It took me about four weeks after Elon Musk took control of Twitter to decide enough was enough. So I downloaded my tweet archive and deleted my account.
When Twitter emerged after SXSW08, I was an early adopter. Looking back, those early tweets were cringe. However, I quickly picked up the style and organically built a sizeable following for someone not aiming to be an influencer.
I started to question the effectiveness of social media for non-paying users when I attended an event in 2015. I dutifully tweeted the highlights using the official hashtag. But afterward, I noticed that I was the only one doing so. That, and the crap that took over the medium in the following months, caused me to back away from tweeting. Then, due to the blatant violation of Twitter’s terms of service by a particular politician and the platform’s failure to enforce it caused me to stop using the medium altogether.
But I didn’t want to delete the account. I had about 6000 followers then, even though they did not engage much by that point. I thought they might be worth something. So I returned for a few tweets to break the boredom of 2020, but no reactions. This confirmed that follower counts are just vanity metrics.
Musk’s incompetent management of Twitter in the latter part of 2022 urged me to delete my account lest it count as a show of support.
At the end of each year, I go through my password manager to clean up unused accounts and update my passwords. However, somehow I locked myself out of Facebook. Most platforms use 2-factor authentification (2FA) through a code by e-mail or SMS to validate your identity. Facebook asks you to validate access through another supposedly verified browser and device. The problem is that I have many devices: three Macs, two PCs, two iPads and a phone, plus my work PC and work phone. I attempted to access the site on my other machines, but they were locked out too. I don’t have the Facebook app on any device, and I refuse to install it due to cybersecurity concerns. Facebook offered no 2FA option.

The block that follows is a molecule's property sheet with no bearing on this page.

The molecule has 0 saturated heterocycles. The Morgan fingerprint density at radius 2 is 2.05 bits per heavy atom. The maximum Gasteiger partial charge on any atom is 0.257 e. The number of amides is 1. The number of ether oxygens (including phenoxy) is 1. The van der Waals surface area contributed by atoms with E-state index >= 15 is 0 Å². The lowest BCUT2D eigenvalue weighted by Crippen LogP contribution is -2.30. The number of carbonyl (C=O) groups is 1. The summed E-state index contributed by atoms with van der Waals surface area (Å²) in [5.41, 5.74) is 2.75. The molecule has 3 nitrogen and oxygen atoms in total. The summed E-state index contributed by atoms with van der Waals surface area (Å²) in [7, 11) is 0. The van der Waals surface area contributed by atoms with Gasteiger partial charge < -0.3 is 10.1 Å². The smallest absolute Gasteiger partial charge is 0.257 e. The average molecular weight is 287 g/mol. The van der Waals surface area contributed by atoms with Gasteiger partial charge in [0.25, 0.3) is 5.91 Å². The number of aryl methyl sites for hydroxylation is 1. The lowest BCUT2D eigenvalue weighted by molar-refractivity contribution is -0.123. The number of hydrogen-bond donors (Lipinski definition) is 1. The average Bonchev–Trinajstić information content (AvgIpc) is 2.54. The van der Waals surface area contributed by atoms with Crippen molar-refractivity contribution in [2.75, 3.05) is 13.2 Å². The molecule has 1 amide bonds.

They did suggest asking three “friends” to let me in. However, I did not recognize any of the profiles proposed. That is because, in the same way that I organically accumulated a few thousand Twitter followers over the years, I did the same on Facebook. My social graph on Meta has no resemblance to my social graph in real life. Since I have not posted in a long time, even if I used the “social unlock”, would these names (whom I could not vouch for) vouch for me or dismiss the request as spam?
This means that Facebook locked me out. A wave of panic passed through me — what was I to do? But then I realized that I hadn’t posted much on Facebook in the past few years. My last post was a good morning photo from the summit of Montreal’s Mount Royal taken six months ago. I’ve lost access to my timeline, but there is nothing to be ashamed of in that archive.
So, I decided that if Facebook locks me out, I don’t want back in.
Is my experience part of a trend? In the 2010s, social media meant the “big three”: Facebook, Twitter, and LinkedIn. Then a second tier of visual media attracted a different generation: Pinterest, Instagram, and TikTok. A few well-funded platforms tried but failed — remember “G+”?
But in the 2020s, the polarization of Social Media means we are breaking into tribes. Mastodon’s federated architecture might be the future of social media — where communities communicate through individual servers and the servers linked together. Where the first and second generations of social media encourage users to save every utterance through the years, Mastodon enables users to expire their “toots.”
Social media should be a conversation, not a shouting contest. It should elevate thought, not homogenize or monetize it. And most of all, no one person should control it.
My active platform is LinkedIn because I’m an old fogy. I’m not a visual influencer, so ‘Gram and TikTok are out. Maybe Mastodon is my communications project for 2023.
One thing is for sure: Buh-bye to Musk and Zuckerberg.
For what it’s worth, my toot handles are:
Crossposted on my new Medium blog: https://medium.com/@davender/i-quit-social-media-then-social-media-quit-me-412daf6facba